In the ruined reactor, the burning graphite had melted the fuel rods, which turned to a molten, extremely radioactive lava-like sluice called corium, which was 1200 degrees centigrade and melted through the concrete and burned through the floors to the basement. The corium could melt into the bubbler pools and cause a massive steam explosion, which would scatter the remaining reactor fuel and render all of Orienta uninhabitable.

Thus, three legionaries in diving suits, Septimus Lucius Tetranus, an engineer who knew the layout of the pools, Aufidius Coriolanus Capianus, and Brutus Sysiphus Elegabulus, who provided light with an electric lamp, volunteered to swim through and open the sluice gates. The electric lamp failed halfway through, leaving them to feel their way along piping. They did succeed in opening the gates, however when they reemerged they were already suffering symptoms of radiation sickness, and all three died within forty-eight hours.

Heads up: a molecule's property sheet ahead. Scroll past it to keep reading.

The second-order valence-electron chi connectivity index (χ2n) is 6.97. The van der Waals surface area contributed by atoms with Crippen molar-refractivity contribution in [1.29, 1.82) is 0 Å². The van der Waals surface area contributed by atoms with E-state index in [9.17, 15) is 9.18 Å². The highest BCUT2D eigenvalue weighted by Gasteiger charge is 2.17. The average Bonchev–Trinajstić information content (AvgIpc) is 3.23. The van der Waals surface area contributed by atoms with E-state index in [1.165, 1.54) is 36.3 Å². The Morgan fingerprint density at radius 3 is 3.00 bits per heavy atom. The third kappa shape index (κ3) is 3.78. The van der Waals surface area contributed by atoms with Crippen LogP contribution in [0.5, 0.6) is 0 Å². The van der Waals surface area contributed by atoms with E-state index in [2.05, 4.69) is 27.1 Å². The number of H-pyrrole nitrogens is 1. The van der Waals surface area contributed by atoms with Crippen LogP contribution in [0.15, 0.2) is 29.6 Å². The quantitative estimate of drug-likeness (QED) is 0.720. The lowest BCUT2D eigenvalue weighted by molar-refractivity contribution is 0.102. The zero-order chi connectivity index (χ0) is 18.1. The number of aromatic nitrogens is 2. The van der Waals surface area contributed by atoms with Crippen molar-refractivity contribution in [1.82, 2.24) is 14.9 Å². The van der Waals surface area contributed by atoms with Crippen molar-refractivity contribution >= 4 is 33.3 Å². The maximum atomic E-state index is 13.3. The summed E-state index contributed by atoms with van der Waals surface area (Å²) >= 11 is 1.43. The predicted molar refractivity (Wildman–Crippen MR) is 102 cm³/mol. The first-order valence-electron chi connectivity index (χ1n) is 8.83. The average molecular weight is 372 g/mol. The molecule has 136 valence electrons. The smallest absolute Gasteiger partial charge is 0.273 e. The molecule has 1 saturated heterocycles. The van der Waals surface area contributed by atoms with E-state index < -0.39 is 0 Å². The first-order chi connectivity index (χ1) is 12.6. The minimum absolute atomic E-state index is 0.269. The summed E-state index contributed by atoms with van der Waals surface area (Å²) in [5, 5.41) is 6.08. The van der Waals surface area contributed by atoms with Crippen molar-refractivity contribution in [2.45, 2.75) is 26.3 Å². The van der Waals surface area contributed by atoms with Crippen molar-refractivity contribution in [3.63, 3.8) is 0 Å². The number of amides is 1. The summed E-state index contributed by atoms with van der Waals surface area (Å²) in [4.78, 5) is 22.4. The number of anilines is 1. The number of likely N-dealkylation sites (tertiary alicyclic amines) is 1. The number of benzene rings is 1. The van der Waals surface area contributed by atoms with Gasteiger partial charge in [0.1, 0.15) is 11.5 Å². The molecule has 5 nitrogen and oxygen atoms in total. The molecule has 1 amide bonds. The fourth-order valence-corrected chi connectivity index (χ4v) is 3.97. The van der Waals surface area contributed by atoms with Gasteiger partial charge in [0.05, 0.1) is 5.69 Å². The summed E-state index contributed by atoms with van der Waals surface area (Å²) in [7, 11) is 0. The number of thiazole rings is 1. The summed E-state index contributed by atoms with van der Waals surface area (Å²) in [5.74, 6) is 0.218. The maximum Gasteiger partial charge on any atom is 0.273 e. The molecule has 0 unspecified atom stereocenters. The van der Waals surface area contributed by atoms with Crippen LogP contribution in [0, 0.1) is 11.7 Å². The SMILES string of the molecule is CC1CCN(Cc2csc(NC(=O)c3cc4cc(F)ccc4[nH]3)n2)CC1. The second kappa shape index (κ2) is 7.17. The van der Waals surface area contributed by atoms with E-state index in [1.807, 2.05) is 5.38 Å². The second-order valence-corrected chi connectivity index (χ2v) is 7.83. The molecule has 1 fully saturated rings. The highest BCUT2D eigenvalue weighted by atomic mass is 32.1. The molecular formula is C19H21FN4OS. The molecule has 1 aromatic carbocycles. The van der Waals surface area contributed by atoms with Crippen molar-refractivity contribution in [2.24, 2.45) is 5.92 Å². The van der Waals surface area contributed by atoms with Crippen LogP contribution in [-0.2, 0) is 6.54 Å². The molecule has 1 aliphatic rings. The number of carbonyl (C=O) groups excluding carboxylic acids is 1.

Debris Removal

The worst of the radioactive debris was collected inside what was left of the reactor, much of it shoveled in by liquidators wearing heavy protective gear (dubbed "bio-robots" by the military); these workers could only spend a maximum of 40 seconds at a time working on the rooftops of the surrounding buildings because of the extremely high doses of radiation given off by the blocks of graphite and other debris. The reactor itself was covered with bags of sand, lead and boric acid dropped from helicopters: some 5000 metric tons of material were dropped during the week that followed the accident.


Liquidators moving debris. The faint white trails at the bottom of the photograph are due to extreme radiation.

At the time of the initial cleanup, there was still fear that the reactor might reenter a self-sustaining nuclear reaction and explode again, thus a containment structure was needed to prevent rainwater from entering and triggering the reaction. The Eurasian Military thus began the construction of the Spoletium Sarcophagus, which enclosed the damaged reactor and sealed it from the environment, mostly. The military awarded those who participated in the cleanup special medals.